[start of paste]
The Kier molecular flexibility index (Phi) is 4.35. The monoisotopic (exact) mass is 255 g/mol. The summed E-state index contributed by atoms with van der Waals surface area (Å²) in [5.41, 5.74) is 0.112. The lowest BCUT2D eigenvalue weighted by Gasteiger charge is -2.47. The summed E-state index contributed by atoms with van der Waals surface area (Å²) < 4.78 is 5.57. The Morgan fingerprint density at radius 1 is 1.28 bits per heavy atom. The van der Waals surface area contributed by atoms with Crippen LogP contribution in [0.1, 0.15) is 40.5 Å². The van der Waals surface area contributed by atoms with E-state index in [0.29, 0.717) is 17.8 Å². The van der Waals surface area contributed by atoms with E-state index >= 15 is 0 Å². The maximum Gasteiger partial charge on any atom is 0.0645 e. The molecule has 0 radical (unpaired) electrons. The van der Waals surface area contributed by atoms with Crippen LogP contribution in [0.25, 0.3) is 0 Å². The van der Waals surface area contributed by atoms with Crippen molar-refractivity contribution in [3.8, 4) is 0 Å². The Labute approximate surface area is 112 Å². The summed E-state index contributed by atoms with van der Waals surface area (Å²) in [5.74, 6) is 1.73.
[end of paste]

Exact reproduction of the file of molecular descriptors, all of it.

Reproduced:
The Kier molecular flexibility index (Phi) is 4.35. The monoisotopic (exact) mass is 255 g/mol. The summed E-state index contributed by atoms with van der Waals surface area (Å²) in [5.41, 5.74) is 0.112. The lowest BCUT2D eigenvalue weighted by Gasteiger charge is -2.47. The summed E-state index contributed by atoms with van der Waals surface area (Å²) < 4.78 is 5.57. The Morgan fingerprint density at radius 1 is 1.28 bits per heavy atom. The van der Waals surface area contributed by atoms with Crippen LogP contribution in [0.1, 0.15) is 40.5 Å². The van der Waals surface area contributed by atoms with E-state index in [0.29, 0.717) is 17.8 Å². The van der Waals surface area contributed by atoms with E-state index >= 15 is 0 Å². The maximum Gasteiger partial charge on any atom is 0.0645 e. The molecule has 0 radical (unpaired) electrons. The van der Waals surface area contributed by atoms with Crippen LogP contribution in [0.25, 0.3) is 0 Å². The van der Waals surface area contributed by atoms with Crippen molar-refractivity contribution in [3.8, 4) is 0 Å². The Labute approximate surface area is 112 Å². The summed E-state index contributed by atoms with van der Waals surface area (Å²) in [5.74, 6) is 1.73.